What No One Tells You About Switching to Natural Deodorant
In terms of personal care, natural alternatives—from toothpaste and deodorant to shampoo and body lotion—seem to be everywhere. Where once it felt like you could only find natural products tucked in a small section in a store, the offerings have skyrocketed, both in stores and online. The choice to switch to natural deodorant is very simple, but the transition will not go as well as planned. Here’s why 👇🏼
During the first week, you’d be thinking “hmm I’ve never been overly sweaty in the armpit area. I’ve never needed to reapply deodorant multiple times a day. But after switching to a natural deodorant, that’s exactly what I find happening. How could natural deodorant actually be making my odor and perspiration worse? If anything, I thought perhaps it wouldn’t work, but not this.”
BUT this is only because your regular aluminium-based antiperspirant deodorant was blocking your sweat pores ALL THESE YEARS!
Research suggests that aluminum-containing underarm antiperspirants, which are applied frequently and left on the skin near the breast, may be absorbed by the skin and have estrogen-like (hormonal) effects. Because estrogen can promote the growth of breast cancer cells, some scientists have suggested that the aluminum-based compounds in antiperspirants may contribute to the development of breast cancer. In addition, it has been suggested that aluminum may have direct activity in breast tissue.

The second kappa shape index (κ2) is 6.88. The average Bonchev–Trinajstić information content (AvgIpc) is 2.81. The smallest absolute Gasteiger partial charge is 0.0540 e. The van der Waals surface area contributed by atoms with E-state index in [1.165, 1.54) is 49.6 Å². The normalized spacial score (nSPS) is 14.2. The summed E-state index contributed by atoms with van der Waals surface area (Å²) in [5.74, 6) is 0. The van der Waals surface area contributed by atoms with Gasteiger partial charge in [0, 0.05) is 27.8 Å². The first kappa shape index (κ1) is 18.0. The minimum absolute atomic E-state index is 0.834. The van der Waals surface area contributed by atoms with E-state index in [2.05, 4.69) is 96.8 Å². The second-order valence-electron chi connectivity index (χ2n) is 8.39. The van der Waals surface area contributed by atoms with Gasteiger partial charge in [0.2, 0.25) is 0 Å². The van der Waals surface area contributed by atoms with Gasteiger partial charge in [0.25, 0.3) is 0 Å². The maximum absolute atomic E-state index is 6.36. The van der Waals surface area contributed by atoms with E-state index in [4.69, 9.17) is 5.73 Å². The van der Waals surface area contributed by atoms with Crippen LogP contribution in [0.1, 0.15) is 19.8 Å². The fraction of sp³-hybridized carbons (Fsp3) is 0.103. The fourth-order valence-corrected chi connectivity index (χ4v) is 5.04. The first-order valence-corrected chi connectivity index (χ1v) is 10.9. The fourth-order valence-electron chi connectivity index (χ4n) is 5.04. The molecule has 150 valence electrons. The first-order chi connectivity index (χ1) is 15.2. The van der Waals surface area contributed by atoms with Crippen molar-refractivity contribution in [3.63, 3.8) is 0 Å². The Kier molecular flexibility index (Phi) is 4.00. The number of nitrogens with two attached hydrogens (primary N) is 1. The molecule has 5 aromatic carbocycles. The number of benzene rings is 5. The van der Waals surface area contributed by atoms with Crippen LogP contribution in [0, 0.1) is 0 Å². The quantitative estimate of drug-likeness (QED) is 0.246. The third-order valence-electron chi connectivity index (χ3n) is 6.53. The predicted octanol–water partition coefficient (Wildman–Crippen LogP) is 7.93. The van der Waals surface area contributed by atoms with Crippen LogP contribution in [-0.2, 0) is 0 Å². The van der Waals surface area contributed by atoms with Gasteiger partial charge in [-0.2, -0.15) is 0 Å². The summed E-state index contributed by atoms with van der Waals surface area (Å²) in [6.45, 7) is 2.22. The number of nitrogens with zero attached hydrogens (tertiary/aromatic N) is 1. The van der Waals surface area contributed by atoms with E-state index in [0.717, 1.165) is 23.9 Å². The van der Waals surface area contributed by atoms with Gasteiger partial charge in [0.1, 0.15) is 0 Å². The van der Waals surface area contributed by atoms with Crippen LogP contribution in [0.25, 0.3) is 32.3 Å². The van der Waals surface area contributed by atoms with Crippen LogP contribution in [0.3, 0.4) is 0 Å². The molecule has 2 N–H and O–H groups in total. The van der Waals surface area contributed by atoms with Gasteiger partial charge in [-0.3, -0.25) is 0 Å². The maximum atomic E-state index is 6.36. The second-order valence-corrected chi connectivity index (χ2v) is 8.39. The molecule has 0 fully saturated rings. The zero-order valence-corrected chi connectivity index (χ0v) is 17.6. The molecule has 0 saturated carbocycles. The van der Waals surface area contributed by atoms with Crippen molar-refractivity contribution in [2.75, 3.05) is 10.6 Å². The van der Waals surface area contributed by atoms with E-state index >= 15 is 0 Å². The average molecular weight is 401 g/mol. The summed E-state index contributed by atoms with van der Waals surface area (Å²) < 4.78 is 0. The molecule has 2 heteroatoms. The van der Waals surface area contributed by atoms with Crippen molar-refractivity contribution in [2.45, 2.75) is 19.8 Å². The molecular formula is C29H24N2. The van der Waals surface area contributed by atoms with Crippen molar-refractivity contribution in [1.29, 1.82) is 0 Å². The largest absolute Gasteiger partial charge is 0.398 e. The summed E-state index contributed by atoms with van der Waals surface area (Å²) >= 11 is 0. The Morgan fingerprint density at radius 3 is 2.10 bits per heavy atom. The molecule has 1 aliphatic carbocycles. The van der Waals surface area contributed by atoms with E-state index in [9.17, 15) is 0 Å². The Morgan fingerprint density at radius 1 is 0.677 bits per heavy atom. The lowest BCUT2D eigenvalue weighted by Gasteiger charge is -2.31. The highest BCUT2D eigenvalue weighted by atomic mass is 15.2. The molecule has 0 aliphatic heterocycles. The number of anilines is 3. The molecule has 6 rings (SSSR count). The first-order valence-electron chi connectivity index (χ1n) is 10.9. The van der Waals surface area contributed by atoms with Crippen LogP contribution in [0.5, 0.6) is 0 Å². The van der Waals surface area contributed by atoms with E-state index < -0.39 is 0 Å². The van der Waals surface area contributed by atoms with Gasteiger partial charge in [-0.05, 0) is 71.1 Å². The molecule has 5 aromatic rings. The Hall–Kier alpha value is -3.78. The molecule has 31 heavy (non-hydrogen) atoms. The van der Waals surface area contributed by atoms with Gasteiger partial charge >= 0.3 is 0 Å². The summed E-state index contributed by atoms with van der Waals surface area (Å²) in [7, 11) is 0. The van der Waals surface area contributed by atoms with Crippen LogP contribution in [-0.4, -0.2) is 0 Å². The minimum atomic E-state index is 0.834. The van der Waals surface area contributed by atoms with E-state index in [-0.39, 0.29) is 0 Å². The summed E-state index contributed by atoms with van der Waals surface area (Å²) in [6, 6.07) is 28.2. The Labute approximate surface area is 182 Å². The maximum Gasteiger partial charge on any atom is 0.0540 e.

Sweating is important!
The absence of sweat can contribute to overheating because the body cannot regulate its temperature. We have three million eccrine and apocrine sweat glands in our body, so a little extra sweat is a good thing. It’s what we are designed to do.
And while you may associate sweat with smell, sweat doesn’t actually smell. The odor is caused by bacteria that grows on sweat. Although aluminum is efficient in its end goal of stopping sweat, it actually operates by plugging your sweat glands. When switching from an antiperspirant to a deodorant, you are removing the aluminum and releasing waste which has been blocked. This is a natural process as part of our body’s built-in mechanisms, but it may contribute to releasing some slightly unusual body odor in comparison to what you are used to. So when you first make the switch, it’s not that your natural deodorant isn’t working—but your body is—and naturally!
The adjustment will take about 3 weeks or less
While this transition is very common and completely normal, it can still be very unsettling. We suggest giving your body time to adjust.
If you need some backup during your transition, frequently wash your underarms. You can also use an underarm mask made of bentonite clay and vinegar. Both can help speed up the process.
What to look for in a natural deodorant
Choosing a good natural deodorant is a lot like choosing to give up processed foods. Avoid products with novel-length ingredient lists when possible. A helpful resource is EWG.org, which provides “clean” ratings for more than 120,000 food and personal care products.
“You want to look for natural, active ingredients that work to rid and neutralize underarm odor, such as kaolin clay, peppermint, etc. You should also look for ingredients with antibacterial properties, such as tea tree oil and coconut oil.
Ingredients like witch hazel, shea butter, and beeswax have soothing agents for razor burn and can also help shrink pores. Other ingredients you would want are soothing, creamy ingredients like coconut oil, and vegetable powders that absorb wetness.